A Tour of the Homegrown Evolution Compound

...sconceptions: Our place looks like Versailles. Truth is, at some times, our garden looks terrible. It depends on the season, and the amount of time we have to put into it. It looks good now, but in December it looked like crap. We try to plant things that do well in our climate and provide food, medicine or habitat for birds and beneficial insects. But we’ve made plenty of mistakes, and continue to do so. We’re survivalists. Can we li...

Continue reading…

Allium ursinum

...llium ursinum, a.k.a. Ramsons (in English), and Bärlauch (bear leeks, or wild garlic in German), are a member of the chive family so named because they are a favored food of bears and wild boar. People can eat em’ too, with both the bulb and leaves making a tasty addition to a number of dishes (see a detailed report on Allium ursinum in the Plants for a Future website). Favoring semi-shade, Allium ursinum thrives in moist, acidic soil–...

Continue reading…

Mallow (Malva parviflora) an Edible Friend

...ecially strong or exciting taste, but does make a pleasant addition to salads and can be cooked as a green. Both the leaves and the immature fruit are edible. An assortment of cooking ideas can be found on Of the Field, maintained by wild food author and self described “environmentarian” Linda Runyan. A Turkish blogger has a recipe for mallow and rice here. We’ve used mallow in salads, and it would also do well cooked Italian style in...

Continue reading…

Cargo Bike Roundup

With May official bike month in the U.S., we’ll begin the festivities with a roundup of cargo bikes and trikes courtesy of Berlin corespondent Steve Rowell. These puppies answer the common objection to biking, “but I’ve got shit to carry!” We imagine this sturdy old model, pictured above, delivering barrels of sauerkraut, blood sausage and hefeweisen to the local Bier Garten. The bike equivalent of the sturdy old Frau beh...

Continue reading…

Picture Sundays: Good News and Dog Carts

First off, Governor Brown signed the California Homemade Food Act, AB 1616, into law this past week. So Californians will soon be able to make and sell “non-hazardous” foods in a home kitchen and sell them. But how will those goods get delivered? Above, a bakery in Holland using that long lost mode of transport, the dog cart. Picture via Terrierman’s Daily Dose....

Continue reading…

More on that nice rooftop garden . . .

Bruce F. the creator of that nice rooftop garden we featured last week dropped us a note to say that he kept a diary about the process that you can read here, via the Daily Kos. Bruce also mentioned a few other interesting links: Humanure Composting via Feral Scholar A fiery essay, The Politics of Food is Politics via Counterpunch and A 35-Point Practical Guide for Action by Bruce himself Thanks Bruce F! And we’ll be back soon after we rec...

Continue reading…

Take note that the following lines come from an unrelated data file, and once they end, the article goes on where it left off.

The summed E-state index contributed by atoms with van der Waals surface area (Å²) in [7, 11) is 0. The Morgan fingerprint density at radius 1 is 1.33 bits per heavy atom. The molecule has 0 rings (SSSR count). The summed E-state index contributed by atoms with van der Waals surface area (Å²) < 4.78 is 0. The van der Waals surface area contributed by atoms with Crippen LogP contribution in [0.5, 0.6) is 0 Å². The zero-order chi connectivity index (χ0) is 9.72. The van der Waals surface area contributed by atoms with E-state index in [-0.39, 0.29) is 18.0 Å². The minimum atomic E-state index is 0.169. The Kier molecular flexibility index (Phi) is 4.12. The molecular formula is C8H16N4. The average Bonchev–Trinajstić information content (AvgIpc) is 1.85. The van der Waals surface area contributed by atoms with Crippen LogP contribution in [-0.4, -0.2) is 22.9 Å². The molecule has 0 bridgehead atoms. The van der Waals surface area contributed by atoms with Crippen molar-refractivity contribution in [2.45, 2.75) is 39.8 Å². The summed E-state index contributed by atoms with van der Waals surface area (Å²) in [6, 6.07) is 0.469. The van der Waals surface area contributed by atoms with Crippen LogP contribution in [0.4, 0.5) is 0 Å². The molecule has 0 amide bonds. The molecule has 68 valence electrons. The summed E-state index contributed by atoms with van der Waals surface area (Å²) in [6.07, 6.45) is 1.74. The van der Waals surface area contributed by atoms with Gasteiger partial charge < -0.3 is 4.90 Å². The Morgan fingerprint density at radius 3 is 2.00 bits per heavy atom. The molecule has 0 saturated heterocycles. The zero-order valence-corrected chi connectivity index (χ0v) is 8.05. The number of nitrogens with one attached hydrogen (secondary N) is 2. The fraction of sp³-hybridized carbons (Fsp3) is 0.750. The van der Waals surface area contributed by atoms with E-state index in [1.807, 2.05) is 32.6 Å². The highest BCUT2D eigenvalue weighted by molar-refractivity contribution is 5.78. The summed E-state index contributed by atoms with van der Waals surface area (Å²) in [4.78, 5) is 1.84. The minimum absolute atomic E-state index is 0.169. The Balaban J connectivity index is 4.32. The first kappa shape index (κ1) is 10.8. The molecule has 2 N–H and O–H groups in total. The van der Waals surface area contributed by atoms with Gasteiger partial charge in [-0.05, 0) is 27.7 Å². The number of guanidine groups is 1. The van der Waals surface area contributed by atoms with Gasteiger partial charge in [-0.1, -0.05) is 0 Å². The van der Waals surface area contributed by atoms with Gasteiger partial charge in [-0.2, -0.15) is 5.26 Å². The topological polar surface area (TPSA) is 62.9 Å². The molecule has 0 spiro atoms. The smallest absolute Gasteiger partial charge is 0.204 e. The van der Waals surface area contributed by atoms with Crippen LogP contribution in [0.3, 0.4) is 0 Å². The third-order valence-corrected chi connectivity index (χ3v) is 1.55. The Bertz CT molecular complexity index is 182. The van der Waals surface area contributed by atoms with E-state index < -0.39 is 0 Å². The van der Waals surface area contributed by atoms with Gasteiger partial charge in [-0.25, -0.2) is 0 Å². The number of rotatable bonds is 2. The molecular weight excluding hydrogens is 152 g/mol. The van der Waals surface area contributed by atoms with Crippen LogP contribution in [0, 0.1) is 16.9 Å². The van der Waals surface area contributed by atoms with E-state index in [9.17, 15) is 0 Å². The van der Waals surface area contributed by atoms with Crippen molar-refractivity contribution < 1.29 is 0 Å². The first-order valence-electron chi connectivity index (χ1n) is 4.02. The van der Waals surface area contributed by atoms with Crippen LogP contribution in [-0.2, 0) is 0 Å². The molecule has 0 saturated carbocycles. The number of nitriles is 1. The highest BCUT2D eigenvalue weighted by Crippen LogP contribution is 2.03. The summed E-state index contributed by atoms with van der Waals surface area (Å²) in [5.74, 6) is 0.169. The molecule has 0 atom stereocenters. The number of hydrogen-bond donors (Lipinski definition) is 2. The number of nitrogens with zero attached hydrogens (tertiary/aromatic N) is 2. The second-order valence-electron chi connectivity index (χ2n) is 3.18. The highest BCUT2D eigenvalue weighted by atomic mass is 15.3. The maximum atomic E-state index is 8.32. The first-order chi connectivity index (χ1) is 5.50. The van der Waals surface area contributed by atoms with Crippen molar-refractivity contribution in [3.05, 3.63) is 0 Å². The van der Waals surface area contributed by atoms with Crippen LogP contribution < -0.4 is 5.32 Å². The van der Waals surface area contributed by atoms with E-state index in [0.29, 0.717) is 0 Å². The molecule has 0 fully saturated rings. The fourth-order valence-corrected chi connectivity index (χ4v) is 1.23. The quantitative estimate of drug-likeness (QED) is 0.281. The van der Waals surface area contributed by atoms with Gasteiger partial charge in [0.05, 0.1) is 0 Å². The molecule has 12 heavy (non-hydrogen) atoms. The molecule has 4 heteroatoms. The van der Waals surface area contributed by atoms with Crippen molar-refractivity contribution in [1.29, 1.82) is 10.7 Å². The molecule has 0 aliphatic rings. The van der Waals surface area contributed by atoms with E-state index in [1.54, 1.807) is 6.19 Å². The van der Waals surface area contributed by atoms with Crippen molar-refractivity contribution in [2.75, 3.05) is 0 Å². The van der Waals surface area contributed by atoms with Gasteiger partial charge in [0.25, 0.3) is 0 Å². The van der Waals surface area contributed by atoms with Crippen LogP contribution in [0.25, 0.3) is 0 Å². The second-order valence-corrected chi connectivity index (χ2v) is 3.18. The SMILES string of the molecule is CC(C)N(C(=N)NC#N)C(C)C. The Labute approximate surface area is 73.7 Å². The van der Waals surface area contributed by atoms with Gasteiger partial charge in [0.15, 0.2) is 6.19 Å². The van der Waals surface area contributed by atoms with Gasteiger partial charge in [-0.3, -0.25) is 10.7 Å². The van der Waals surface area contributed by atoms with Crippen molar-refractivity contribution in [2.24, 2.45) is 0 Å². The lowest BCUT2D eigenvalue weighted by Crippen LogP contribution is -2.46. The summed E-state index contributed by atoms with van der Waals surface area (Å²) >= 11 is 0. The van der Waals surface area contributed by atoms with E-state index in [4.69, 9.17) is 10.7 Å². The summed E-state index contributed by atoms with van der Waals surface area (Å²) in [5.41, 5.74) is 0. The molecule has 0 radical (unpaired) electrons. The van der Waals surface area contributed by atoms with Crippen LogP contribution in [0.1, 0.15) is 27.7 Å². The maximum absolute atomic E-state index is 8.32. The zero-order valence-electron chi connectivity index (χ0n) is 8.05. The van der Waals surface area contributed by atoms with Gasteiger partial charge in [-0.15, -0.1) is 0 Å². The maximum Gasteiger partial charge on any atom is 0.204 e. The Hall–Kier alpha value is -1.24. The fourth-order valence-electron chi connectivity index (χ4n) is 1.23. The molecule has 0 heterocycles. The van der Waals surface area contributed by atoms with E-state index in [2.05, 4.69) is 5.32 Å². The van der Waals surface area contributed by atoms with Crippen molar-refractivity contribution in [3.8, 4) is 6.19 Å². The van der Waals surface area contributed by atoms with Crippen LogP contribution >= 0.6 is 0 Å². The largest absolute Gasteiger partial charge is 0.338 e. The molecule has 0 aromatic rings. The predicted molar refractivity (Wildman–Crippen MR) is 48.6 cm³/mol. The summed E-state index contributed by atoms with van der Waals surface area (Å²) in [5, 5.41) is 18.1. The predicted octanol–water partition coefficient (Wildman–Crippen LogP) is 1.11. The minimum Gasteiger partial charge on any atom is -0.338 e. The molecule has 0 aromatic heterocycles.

More Cargo Bike Porn

In honor of bike to work week another round of cargo bikes, this time with photos courtesy of comrade Colin Bogart, former board president of the Los Angeles County Bicycle Coalition. These bikes were part of this February’s North American Handmade Bicycle Show in Portland. Get our your wallet, because these wheels are spendy. Here’s a very heavy looking bike for carrying your apples around with. It’s by Black Sheep Bikes of Fo...

Continue reading…

Loofah Sponges

...and just try to find one that’s organic and locally harvested! Most people think loofah sponges come from the sea, but they are actually members of the cucumber family and grow on vines. With their skins on, they look like zucchini sized cukes. They’re quite attractive and fast growing. The vines can reach 20 feet if they’re happy, and the fruits form on big yellow flowers. They are so prolific and easy to grow (given the right...

Continue reading…

Homegrown Evolution in the LA Times

...andelion greens, collards, garlic and more sweet peas. Last summer we had a mini corn field. Lastly, a shot from the summer of 2006 of tomatoes supported by one of the obelisks. With a backyard dominated by two large shade trees, the parkway, with its excellent sun exposure, is the best location for us to grow food. We invite neighbors to share our harvest, and to answer a commonly asked question, we’ve never had a problem with anyone getti...

Continue reading…

Boulder man faces $2000 fine/day for guerilla garden fencing

...er from Boulder’s Environmental and Zoning Enforcement office showed up and said a neighbor had complained about the garden. “She said to take it all down — the tomato cages, the trellises, the posts, the basketball hoop, everything,” Hoffenberg said. … Hoffenberg has until July 14 to take down the trellises and fencing. At that point, Arthur said, he could be cited, and a judge could impose a fine. Or the city could remove the impediments,...

Continue reading…